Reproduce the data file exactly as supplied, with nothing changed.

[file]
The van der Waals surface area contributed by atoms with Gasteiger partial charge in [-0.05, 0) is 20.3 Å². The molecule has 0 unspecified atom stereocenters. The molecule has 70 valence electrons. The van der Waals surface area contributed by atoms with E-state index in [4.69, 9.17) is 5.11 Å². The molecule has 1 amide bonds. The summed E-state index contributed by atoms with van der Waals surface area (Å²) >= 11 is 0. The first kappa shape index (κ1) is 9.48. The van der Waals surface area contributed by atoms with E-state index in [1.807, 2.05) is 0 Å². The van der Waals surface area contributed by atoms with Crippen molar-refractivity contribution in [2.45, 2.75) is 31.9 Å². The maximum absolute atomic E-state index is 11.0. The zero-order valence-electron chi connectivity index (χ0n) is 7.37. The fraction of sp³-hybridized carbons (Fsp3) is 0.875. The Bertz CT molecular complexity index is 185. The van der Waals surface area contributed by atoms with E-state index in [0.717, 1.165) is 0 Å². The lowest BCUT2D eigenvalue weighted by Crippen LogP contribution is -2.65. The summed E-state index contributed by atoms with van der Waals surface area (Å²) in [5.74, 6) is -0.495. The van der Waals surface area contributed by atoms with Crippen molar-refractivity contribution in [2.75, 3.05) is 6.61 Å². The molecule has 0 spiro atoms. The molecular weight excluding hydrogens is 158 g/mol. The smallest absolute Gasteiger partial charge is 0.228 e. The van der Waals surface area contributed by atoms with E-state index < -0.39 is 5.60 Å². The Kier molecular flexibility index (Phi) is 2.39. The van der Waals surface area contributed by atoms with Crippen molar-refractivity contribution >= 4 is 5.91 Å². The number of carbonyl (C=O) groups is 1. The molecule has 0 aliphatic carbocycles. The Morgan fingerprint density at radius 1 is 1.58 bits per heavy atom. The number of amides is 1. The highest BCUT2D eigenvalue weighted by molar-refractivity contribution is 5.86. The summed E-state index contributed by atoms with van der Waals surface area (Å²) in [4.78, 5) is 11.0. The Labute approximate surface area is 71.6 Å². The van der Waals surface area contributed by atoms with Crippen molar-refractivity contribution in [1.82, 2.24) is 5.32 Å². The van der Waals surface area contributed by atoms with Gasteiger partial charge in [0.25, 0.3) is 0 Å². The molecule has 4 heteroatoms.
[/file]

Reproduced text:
The van der Waals surface area contributed by atoms with Gasteiger partial charge in [-0.05, 0) is 20.3 Å². The molecule has 0 unspecified atom stereocenters. The molecule has 70 valence electrons. The van der Waals surface area contributed by atoms with E-state index in [4.69, 9.17) is 5.11 Å². The molecule has 1 amide bonds. The summed E-state index contributed by atoms with van der Waals surface area (Å²) >= 11 is 0. The first kappa shape index (κ1) is 9.48. The van der Waals surface area contributed by atoms with E-state index in [1.807, 2.05) is 0 Å². The van der Waals surface area contributed by atoms with Crippen molar-refractivity contribution in [2.45, 2.75) is 31.9 Å². The maximum absolute atomic E-state index is 11.0. The zero-order valence-electron chi connectivity index (χ0n) is 7.37. The fraction of sp³-hybridized carbons (Fsp3) is 0.875. The Bertz CT molecular complexity index is 185. The van der Waals surface area contributed by atoms with E-state index in [0.717, 1.165) is 0 Å². The lowest BCUT2D eigenvalue weighted by Crippen LogP contribution is -2.65. The summed E-state index contributed by atoms with van der Waals surface area (Å²) in [5.74, 6) is -0.495. The van der Waals surface area contributed by atoms with Crippen molar-refractivity contribution in [2.75, 3.05) is 6.61 Å². The molecule has 0 spiro atoms. The molecular weight excluding hydrogens is 158 g/mol. The smallest absolute Gasteiger partial charge is 0.228 e. The van der Waals surface area contributed by atoms with E-state index < -0.39 is 5.60 Å². The Kier molecular flexibility index (Phi) is 2.39. The van der Waals surface area contributed by atoms with Crippen molar-refractivity contribution >= 4 is 5.91 Å². The number of carbonyl (C=O) groups is 1. The molecule has 0 aliphatic carbocycles. The Morgan fingerprint density at radius 1 is 1.58 bits per heavy atom. The number of amides is 1. The highest BCUT2D eigenvalue weighted by molar-refractivity contribution is 5.86. The summed E-state index contributed by atoms with van der Waals surface area (Å²) in [4.78, 5) is 11.0. The Labute approximate surface area is 71.6 Å². The van der Waals surface area contributed by atoms with Crippen molar-refractivity contribution in [1.82, 2.24) is 5.32 Å². The van der Waals surface area contributed by atoms with Gasteiger partial charge in [0.25, 0.3) is 0 Å². The molecule has 4 heteroatoms.